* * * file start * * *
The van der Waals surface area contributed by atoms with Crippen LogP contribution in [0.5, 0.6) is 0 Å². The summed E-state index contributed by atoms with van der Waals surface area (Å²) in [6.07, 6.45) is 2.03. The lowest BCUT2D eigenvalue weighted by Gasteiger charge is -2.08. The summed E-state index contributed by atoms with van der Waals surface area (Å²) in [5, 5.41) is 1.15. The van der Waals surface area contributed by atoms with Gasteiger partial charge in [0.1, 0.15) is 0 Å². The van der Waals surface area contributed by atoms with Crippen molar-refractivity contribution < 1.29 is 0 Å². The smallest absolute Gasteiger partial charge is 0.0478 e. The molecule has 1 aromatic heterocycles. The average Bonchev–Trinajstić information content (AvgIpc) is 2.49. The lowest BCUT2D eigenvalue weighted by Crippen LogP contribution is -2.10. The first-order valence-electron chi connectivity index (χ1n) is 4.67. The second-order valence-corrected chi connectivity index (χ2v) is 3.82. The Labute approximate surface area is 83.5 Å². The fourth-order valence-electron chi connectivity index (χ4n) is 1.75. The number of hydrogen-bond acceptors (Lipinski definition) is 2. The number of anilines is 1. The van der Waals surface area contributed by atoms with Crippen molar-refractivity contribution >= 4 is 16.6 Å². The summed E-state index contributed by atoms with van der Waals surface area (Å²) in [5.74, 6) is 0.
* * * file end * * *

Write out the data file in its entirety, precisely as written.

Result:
The van der Waals surface area contributed by atoms with Crippen LogP contribution in [0.5, 0.6) is 0 Å². The summed E-state index contributed by atoms with van der Waals surface area (Å²) in [6.07, 6.45) is 2.03. The lowest BCUT2D eigenvalue weighted by Gasteiger charge is -2.08. The summed E-state index contributed by atoms with van der Waals surface area (Å²) in [5, 5.41) is 1.15. The van der Waals surface area contributed by atoms with Gasteiger partial charge in [0.1, 0.15) is 0 Å². The van der Waals surface area contributed by atoms with Crippen molar-refractivity contribution < 1.29 is 0 Å². The smallest absolute Gasteiger partial charge is 0.0478 e. The molecule has 1 aromatic heterocycles. The average Bonchev–Trinajstić information content (AvgIpc) is 2.49. The lowest BCUT2D eigenvalue weighted by Crippen LogP contribution is -2.10. The first-order valence-electron chi connectivity index (χ1n) is 4.67. The second-order valence-corrected chi connectivity index (χ2v) is 3.82. The Labute approximate surface area is 83.5 Å². The fourth-order valence-electron chi connectivity index (χ4n) is 1.75. The number of hydrogen-bond acceptors (Lipinski definition) is 2. The number of anilines is 1. The van der Waals surface area contributed by atoms with Crippen molar-refractivity contribution >= 4 is 16.6 Å². The summed E-state index contributed by atoms with van der Waals surface area (Å²) in [5.74, 6) is 0.